Whitehall’s most senior mandarin is investigating amid row over Boris Johnson’s Downing Street flat makeover
- Cabinet Secretary Simon Case is investigating the refurbishment of the flat
- It is claimed a Tory celebration donor paid £58,000 in the direction of the worth of the invoice
- Carrie Symonds wished to make use of wall paper from unique designer Lulu Lytle
- The £58,000 donation has not been registered with the Electoral Commission
Cabinet Secretary Simon Case has reportedly intervened within the claims that the Tory Party secretly paid £58,000 in the direction of the invoice – after which tried to cowl it up.
The dramatic growth comes two days after the Daily Mail revealed leaked emails from Conservative donor Lord Brownlow to Tory Party co-chairman Ben Elliot.
Boris Jonson, pictured, is dealing with questions on how he financed a six-figure refurbishment of his flat at 11 Downing Street – together with designer wallpaper chosen by his associate Carrie Symonds
It is claimed Tory donor Lord Brownlow coated £58,000 of the prices for the makeover which included costly wallpaper by inside designer Lulu Lytle, pictured an instance of the designer’s work
The Labour Party has written to the elections watchdog to demand an investigation into the refit, which has been dubbed Wallpaper-gate
The emails confirmed that Lord Brownlow instructed Mr Elliot final October that he had paid £58,000 to Tory HQ to cowl the identical quantity spent by the celebration months earlier on the flat refit.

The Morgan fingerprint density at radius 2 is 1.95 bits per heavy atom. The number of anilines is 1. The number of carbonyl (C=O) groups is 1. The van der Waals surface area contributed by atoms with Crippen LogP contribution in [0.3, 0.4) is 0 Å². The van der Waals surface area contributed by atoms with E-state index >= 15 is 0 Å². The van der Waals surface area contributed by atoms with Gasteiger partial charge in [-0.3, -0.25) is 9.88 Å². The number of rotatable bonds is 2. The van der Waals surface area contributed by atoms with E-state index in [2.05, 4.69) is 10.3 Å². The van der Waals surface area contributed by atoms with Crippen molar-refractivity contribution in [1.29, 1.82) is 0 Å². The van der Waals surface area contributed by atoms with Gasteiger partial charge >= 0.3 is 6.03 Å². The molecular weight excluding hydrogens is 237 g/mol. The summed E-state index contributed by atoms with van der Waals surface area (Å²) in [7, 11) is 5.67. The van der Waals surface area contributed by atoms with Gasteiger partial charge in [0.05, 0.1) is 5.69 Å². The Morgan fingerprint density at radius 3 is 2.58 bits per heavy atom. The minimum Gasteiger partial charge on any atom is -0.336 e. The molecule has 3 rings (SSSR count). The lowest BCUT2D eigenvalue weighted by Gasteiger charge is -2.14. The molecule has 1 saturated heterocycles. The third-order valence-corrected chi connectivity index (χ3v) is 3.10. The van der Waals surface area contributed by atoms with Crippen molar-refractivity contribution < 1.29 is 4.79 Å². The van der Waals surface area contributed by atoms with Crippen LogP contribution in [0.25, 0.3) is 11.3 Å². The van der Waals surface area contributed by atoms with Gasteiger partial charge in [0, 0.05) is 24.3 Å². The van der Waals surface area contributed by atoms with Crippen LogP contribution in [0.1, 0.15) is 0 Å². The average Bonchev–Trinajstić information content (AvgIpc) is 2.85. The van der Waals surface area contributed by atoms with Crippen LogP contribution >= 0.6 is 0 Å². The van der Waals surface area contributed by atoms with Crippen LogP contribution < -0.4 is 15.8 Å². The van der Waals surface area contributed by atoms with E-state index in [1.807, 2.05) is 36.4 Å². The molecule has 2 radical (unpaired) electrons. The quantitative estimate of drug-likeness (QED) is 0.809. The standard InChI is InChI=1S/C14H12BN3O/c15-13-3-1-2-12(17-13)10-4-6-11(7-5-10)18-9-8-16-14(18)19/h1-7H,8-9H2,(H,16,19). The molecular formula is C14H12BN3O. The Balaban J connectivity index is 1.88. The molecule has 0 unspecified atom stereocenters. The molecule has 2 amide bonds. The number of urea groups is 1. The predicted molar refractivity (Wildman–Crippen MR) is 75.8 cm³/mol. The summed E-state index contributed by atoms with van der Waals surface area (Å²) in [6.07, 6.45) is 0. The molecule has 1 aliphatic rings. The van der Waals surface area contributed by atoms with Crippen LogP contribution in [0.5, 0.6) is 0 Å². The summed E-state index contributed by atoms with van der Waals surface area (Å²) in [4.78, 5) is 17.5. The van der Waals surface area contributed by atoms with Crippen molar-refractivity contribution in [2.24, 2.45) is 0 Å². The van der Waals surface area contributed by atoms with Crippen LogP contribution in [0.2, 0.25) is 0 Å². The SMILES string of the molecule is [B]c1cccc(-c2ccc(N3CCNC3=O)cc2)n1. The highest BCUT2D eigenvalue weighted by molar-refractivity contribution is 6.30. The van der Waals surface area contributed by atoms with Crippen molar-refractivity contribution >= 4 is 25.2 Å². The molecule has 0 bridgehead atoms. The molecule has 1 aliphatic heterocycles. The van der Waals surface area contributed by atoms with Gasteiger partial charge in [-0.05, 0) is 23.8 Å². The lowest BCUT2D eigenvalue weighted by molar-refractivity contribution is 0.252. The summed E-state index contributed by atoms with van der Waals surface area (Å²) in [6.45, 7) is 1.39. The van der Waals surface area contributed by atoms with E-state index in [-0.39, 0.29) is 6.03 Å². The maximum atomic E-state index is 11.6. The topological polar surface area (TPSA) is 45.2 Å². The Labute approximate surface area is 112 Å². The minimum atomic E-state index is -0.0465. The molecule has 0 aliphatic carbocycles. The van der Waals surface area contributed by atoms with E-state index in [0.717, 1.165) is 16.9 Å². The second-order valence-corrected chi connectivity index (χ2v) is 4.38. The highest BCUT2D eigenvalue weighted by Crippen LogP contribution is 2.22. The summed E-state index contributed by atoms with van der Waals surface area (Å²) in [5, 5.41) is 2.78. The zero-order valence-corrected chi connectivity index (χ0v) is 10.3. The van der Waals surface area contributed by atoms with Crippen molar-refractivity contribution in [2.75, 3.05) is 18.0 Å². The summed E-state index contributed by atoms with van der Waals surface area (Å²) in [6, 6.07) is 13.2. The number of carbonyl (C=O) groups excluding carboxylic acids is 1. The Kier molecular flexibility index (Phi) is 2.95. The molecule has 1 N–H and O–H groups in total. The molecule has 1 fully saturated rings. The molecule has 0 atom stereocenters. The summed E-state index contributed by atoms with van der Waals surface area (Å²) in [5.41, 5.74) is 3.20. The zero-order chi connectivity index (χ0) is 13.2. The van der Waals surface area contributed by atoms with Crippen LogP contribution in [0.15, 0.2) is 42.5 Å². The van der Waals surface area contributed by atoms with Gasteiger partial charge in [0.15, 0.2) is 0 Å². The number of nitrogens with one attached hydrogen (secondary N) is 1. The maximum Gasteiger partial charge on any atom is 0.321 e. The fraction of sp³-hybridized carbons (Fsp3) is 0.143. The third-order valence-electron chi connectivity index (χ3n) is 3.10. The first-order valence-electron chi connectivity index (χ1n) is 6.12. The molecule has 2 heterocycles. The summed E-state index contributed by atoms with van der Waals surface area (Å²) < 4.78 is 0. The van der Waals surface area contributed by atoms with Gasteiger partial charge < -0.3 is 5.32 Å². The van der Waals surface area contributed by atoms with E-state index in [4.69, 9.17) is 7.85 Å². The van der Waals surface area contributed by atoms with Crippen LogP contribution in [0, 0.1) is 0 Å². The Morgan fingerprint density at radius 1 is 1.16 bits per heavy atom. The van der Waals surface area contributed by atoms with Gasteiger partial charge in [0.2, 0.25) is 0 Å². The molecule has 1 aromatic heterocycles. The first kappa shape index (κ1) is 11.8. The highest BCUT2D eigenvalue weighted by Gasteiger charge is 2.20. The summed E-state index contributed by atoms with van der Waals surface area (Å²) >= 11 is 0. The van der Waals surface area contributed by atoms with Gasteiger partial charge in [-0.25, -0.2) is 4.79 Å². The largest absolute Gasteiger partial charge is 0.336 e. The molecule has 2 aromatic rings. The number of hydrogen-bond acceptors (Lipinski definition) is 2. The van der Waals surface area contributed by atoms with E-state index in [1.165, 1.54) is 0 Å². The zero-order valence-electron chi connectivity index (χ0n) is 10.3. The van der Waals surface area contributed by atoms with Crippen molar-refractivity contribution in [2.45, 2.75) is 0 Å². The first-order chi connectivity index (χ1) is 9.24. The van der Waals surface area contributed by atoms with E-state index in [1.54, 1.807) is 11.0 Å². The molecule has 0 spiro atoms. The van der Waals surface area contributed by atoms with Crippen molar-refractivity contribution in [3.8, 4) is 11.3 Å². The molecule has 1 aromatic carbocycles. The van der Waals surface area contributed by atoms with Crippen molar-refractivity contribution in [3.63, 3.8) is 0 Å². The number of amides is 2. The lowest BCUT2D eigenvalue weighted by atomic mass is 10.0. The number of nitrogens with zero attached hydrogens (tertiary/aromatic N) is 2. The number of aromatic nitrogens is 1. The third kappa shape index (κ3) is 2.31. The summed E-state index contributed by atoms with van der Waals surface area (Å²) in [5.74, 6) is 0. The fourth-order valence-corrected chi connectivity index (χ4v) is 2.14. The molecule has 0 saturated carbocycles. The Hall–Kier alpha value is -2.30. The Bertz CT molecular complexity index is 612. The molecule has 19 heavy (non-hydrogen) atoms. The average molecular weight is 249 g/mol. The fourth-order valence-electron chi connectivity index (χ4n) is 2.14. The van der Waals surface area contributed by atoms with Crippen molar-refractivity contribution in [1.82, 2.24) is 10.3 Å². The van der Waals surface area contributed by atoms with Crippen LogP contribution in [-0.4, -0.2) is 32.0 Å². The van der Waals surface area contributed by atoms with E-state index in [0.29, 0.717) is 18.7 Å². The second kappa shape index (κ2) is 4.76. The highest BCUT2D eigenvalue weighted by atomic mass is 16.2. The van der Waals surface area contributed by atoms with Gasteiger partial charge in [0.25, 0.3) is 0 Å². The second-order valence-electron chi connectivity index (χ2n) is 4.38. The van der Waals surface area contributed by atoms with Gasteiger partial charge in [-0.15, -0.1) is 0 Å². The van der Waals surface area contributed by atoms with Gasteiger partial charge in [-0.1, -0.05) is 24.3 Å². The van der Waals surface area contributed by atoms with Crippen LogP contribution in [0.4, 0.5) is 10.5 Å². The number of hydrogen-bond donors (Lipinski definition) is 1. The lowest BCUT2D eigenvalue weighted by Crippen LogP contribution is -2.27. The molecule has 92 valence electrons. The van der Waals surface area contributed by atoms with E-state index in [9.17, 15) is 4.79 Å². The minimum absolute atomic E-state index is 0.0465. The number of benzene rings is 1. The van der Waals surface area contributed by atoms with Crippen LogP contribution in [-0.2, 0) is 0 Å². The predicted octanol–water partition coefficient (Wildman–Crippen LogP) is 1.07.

The £58,000 was to be attributed as having come not from Lord Brownlow or the Tory Party however from a ‘soon to be formed Downing St Trust’ that had not but been shaped – and nonetheless doesn’t exist, formally.
Well-placed sources stated it was proof of an try and cowl up the best way celebration funds had been secretly used to assist pay for the refurbishment of Mr Johnson and his fiancee Carrie Symonds’ Number 11 Downing Street official flat. The makeover, which included costly wallpaper, by inside designer Lulu Lytle reportedly price a six-figure sum.
It got here as Labour wrote to the elections watchdog to demand an investigation into the refit, which has been dubbed Wallpaper-gate.
Senior figures have questioned why such a robust particular person as Mr Case was getting concerned within the affair. Whitehall sources instructed Sky News they had been involved it could possibly be a distraction from key priorities akin to Covid and Brexit.
One member of Government stated: ‘I’m astonished that Simon has bought concerned on this himself. It has a lot potential to go mistaken.’ Fleur Anderson, Labour’s Cabinet Office spokesman, stated it was ‘strange’ the Cabinet Secretary has intervened with this when there are ‘far more pressing issues to deal with’.
The Cabinet Secretary Simon Case, pictured, is reportedly wanting into the scandal dubbed wallpaper-gate
Lulu Lytle’s work his extremely wanted in sure circles, pictured an instance of her work
The £58,000 donation was not reported to the Electoral Commission and the watchdog has but to start out a proper investigation. But shadow minister Cat Smith instructed the fee that after the Mail’s newest e-mail revelation, a full probe is important.
This newspaper disclosed final month that Tory funds had been used to assist pay for decor for the flat and that Mr Johnson’s advisers deliberate to arrange a ‘Downing St Trust’ with the publicly acknowledged purpose of ‘preserving Downing St for the nation’.
Privately, No 10 sources admitted it was partly supposed to cover the actual fact Conservative funds supposed to fund campaigns had been used to pay for the flat – in addition to recoup the money.
A Conservative spokesman stated: ‘All reportable donations to the Conservative Party are correctly declared to the Electoral Commission… Gifts and benefits received in a ministerial capacity are, and will continue to be, declared in Government transparency returns.’
The Electoral Commission stated it’s figuring out whether or not the sums regarding the refit ‘fall within the regime regulated by the commission’.